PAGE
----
There is a huge industry of books that have Einstein as their subject, more so than any other scientist. And not just biographies. There is even a book that consists entirely of quotes from the Sainted Albert. So it is no entirely surprising that someone has found a new way to slice and dice the Einstein legend – by retelling the great man’s travel diaries.
In a relatively slim 165 pages (once one has extracted the notes and index), Josef Eisinger takes us with Einstein on his visits abroad from the exotic far East to the less bewitching Pasadena. And it is faintly interesting. Einstein, for instance, really struggled with Japanese music, because for him harmony was so important in the construction of music. And pined for his violin when he didn’t get a chance to play it (but not for the fjords).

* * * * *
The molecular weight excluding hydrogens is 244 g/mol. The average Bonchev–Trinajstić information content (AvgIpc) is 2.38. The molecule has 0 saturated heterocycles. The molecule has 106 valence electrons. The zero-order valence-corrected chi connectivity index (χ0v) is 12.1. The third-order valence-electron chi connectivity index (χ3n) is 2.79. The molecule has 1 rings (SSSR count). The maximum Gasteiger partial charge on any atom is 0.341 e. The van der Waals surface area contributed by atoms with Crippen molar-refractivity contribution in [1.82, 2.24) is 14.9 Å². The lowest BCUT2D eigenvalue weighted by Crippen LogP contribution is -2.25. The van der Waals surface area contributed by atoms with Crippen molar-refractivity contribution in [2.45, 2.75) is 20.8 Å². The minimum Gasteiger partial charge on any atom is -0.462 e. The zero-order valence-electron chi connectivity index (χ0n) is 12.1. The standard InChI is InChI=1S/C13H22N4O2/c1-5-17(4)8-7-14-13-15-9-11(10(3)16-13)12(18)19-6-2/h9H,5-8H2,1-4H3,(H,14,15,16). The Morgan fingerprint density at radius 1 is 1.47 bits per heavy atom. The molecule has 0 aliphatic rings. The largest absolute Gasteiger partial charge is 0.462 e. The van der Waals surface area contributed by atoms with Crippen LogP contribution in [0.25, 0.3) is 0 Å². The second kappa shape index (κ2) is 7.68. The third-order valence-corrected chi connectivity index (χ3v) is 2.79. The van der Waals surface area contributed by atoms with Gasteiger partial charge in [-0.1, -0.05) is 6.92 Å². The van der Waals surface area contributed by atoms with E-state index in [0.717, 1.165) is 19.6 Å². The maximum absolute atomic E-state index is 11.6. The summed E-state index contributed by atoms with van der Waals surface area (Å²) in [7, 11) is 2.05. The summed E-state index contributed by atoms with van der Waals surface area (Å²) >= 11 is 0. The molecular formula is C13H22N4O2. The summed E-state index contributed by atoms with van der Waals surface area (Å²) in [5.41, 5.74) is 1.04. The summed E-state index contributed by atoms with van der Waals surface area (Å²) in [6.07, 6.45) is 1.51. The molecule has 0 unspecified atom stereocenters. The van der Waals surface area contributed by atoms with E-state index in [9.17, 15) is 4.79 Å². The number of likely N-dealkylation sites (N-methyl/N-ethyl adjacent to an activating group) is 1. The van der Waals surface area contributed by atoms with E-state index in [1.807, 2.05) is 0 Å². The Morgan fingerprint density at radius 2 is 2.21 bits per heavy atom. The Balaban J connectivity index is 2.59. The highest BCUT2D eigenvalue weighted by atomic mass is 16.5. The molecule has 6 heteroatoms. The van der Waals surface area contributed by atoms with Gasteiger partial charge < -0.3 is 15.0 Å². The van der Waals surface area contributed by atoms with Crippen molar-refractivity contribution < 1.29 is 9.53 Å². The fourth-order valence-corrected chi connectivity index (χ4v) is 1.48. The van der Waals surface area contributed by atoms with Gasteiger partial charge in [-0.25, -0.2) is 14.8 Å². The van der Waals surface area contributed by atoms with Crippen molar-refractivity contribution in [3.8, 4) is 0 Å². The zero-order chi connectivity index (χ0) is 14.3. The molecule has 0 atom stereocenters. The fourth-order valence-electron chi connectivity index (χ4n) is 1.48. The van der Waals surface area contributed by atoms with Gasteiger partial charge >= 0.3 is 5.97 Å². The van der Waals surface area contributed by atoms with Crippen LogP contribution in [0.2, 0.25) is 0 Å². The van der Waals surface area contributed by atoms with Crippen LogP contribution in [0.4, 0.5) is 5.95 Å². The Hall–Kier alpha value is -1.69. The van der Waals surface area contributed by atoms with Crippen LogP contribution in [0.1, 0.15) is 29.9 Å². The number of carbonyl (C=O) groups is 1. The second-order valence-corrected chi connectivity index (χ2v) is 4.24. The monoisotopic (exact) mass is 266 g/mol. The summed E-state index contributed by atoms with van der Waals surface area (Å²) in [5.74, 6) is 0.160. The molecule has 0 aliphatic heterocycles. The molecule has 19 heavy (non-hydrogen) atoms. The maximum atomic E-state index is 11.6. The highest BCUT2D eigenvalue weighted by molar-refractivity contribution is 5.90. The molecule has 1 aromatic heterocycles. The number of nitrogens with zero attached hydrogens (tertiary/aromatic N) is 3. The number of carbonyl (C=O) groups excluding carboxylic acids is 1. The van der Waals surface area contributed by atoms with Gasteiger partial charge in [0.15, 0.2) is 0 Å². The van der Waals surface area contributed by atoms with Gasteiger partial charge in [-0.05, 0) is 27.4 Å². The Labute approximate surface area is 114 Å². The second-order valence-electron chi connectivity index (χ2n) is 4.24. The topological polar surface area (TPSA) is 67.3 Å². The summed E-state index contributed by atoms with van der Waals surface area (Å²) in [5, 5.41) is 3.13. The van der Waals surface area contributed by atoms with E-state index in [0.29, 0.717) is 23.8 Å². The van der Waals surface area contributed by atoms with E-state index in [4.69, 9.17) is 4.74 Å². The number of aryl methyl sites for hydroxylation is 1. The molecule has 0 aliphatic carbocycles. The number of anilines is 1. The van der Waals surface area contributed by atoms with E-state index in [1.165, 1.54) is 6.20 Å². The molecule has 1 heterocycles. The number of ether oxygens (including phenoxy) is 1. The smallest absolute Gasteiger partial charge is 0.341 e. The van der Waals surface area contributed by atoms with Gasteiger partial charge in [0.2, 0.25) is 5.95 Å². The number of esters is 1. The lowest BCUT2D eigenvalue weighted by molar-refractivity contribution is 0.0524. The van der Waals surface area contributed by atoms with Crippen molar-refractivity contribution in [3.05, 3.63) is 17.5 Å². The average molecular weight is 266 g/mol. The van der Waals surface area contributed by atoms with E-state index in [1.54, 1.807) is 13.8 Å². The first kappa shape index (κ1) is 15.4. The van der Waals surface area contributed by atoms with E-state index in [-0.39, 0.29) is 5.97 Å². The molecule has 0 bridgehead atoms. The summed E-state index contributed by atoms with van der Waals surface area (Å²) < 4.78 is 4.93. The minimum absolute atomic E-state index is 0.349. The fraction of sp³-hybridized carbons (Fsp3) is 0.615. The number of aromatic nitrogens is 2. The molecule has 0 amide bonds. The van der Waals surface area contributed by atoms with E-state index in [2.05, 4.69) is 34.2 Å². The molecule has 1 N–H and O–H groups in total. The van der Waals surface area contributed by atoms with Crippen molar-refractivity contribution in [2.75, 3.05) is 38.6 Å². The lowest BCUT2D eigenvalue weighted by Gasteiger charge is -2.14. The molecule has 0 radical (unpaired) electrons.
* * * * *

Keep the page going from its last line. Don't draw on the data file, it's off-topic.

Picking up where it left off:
There is a lot more of the social niceties here than any scientific insights. It is distinctly surprising just how much Einstein was feted as a superstar as he travelled the world. And how often he had to sit through boring speeches and formal occasions. He seems to have often been treated more like royalty than a working scientist. But it is hard to get particularly excited about what we read.
There isn’t enough detail here for a research writing a biography of Einstein – he or she would want to go to the original travel diaries. But there isn’t enough of interest or of science to capture a more general audience. For all that it opens up a (very mundane) slice of the mystery that is Einstein, this is a book that will be appreciated by a narrow audience.